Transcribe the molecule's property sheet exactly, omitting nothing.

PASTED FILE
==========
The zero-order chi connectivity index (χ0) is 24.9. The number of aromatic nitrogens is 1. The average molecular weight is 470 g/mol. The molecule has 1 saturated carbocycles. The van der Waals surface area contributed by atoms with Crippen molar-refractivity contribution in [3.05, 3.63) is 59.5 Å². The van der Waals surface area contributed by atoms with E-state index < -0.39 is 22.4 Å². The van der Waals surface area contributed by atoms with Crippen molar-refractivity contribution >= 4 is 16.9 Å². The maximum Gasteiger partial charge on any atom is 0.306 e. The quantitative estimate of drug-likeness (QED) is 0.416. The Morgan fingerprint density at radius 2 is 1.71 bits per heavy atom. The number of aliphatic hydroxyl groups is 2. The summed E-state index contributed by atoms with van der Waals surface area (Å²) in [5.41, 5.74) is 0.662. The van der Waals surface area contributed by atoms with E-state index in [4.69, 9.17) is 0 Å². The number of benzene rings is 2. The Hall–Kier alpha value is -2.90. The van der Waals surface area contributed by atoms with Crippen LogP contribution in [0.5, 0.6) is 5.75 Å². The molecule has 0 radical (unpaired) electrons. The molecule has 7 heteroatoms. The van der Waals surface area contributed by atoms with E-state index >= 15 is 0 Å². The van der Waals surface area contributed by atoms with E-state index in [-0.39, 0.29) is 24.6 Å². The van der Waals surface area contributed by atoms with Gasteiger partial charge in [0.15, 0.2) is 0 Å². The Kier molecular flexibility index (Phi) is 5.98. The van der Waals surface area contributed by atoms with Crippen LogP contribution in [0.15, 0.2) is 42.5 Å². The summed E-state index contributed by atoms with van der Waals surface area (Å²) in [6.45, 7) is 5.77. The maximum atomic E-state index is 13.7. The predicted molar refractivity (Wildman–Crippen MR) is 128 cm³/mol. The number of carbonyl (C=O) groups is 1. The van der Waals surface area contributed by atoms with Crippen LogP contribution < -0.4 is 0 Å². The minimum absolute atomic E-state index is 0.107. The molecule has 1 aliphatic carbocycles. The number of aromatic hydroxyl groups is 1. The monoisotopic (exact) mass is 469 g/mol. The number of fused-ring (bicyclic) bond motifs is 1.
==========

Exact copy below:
The zero-order chi connectivity index (χ0) is 24.9. The number of aromatic nitrogens is 1. The average molecular weight is 470 g/mol. The molecule has 1 saturated carbocycles. The van der Waals surface area contributed by atoms with Crippen molar-refractivity contribution in [3.05, 3.63) is 59.5 Å². The van der Waals surface area contributed by atoms with E-state index < -0.39 is 22.4 Å². The van der Waals surface area contributed by atoms with Crippen molar-refractivity contribution >= 4 is 16.9 Å². The maximum Gasteiger partial charge on any atom is 0.306 e. The quantitative estimate of drug-likeness (QED) is 0.416. The Morgan fingerprint density at radius 2 is 1.71 bits per heavy atom. The number of aliphatic hydroxyl groups is 2. The summed E-state index contributed by atoms with van der Waals surface area (Å²) in [5.41, 5.74) is 0.662. The van der Waals surface area contributed by atoms with E-state index in [4.69, 9.17) is 0 Å². The number of benzene rings is 2. The Hall–Kier alpha value is -2.90. The van der Waals surface area contributed by atoms with Crippen LogP contribution in [0.5, 0.6) is 5.75 Å². The molecule has 0 radical (unpaired) electrons. The molecule has 7 heteroatoms. The van der Waals surface area contributed by atoms with E-state index >= 15 is 0 Å². The van der Waals surface area contributed by atoms with E-state index in [-0.39, 0.29) is 24.6 Å². The van der Waals surface area contributed by atoms with Gasteiger partial charge in [0.15, 0.2) is 0 Å². The Kier molecular flexibility index (Phi) is 5.98. The van der Waals surface area contributed by atoms with Crippen LogP contribution in [0.15, 0.2) is 42.5 Å². The summed E-state index contributed by atoms with van der Waals surface area (Å²) in [6.45, 7) is 5.77. The maximum atomic E-state index is 13.7. The predicted molar refractivity (Wildman–Crippen MR) is 128 cm³/mol. The number of carbonyl (C=O) groups is 1. The van der Waals surface area contributed by atoms with Crippen LogP contribution < -0.4 is 0 Å². The minimum absolute atomic E-state index is 0.107. The molecule has 1 aliphatic carbocycles. The number of aromatic hydroxyl groups is 1. The monoisotopic (exact) mass is 469 g/mol. The number of fused-ring (bicyclic) bond motifs is 1.